U.S. Marine artillerymen are now in place on Syrian soil, north of the last stronghold of the Islamic State. A force of local Kurdish and Arab fighters is moving south, continuing to isolate the city of Raqqa.

They're in the opening stages of a major military operation that officials say could last into the fall.

What comes next is expected to have huge implications not only for the fate of ISIS but also for the relationship between Turkey and Russia, as well as the geographic outlines of the future Syrian state.

It will be very complicated.

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There's no shortage of poignant moments in I Called Him Morgan, Kasper Collin's mesmerizing new documentary about the life and death of jazz trumpeter Lee Morgan. One moment, about half an hour into the film, has stuck with me since I first saw it, lingering like an afterimage or the hook from a song.

Gothenburg, Sweden's Agent Blå ("Agent Blue" in English) hasn't been a band for very long, but its unique hybrid — a goth genre combination of indie-pop and post-punk that it calls "death pop" — evokes a certain youthful immediacy that feels far removed from infancy. The composite makes sense, considering the band's members range in age from 17 to 20 years old.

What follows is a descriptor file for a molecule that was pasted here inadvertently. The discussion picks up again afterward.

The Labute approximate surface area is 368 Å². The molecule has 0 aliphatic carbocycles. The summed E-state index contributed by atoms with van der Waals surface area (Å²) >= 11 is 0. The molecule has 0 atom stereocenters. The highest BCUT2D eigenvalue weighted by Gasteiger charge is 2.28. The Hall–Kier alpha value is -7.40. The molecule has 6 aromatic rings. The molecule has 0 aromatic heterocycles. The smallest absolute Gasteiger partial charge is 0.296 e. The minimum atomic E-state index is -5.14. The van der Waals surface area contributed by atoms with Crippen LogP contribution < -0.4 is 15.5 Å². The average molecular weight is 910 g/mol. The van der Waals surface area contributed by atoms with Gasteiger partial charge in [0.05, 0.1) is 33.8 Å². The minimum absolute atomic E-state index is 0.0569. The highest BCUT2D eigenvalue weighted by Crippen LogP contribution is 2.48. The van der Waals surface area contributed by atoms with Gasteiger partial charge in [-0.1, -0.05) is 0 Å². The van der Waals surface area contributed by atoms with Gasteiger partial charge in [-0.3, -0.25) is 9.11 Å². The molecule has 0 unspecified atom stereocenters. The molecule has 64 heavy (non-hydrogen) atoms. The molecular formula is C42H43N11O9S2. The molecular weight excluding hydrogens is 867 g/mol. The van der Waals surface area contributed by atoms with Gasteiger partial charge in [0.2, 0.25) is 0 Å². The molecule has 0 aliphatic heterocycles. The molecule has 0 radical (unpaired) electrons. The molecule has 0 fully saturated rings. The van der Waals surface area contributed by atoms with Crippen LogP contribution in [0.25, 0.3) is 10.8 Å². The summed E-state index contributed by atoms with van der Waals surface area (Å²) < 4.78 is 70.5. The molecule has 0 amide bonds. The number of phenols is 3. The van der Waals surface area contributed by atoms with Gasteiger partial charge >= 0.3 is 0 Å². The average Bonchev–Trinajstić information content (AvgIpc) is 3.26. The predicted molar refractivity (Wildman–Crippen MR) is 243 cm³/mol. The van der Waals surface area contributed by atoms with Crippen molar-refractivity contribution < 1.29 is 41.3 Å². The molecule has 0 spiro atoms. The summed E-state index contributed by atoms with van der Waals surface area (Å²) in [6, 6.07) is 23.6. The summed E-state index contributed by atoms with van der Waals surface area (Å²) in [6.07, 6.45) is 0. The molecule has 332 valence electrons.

The outlook for a key congressional investigation into potential ties between President Trump and Russia's election meddling remained in doubt Thursday, after an unusual, high-profile flap involving its top two members.

Cancer can be caused by tobacco smoke or by an inherited trait, but new research finds that most of the mutations that lead to cancer crop up naturally.

The authors of the study published Thursday poked a hornet's nest by suggesting that many cancers are unavoidable.

Updated at 9:48 p.m. ET

The White House issued an ultimatum to House Republicans on Thursday: Vote for the current GOP health care replacement plan or leave the Affordable Care Act in place and suffer the political consequences.

Growing up in a hungry household in the first couple of years of life can hurt how well a child performs in school years later, according to a new study.

An estimated 13.1 million children live in homes with insufficient food, according to the most recent figures from the U.S. Department of Agriculture.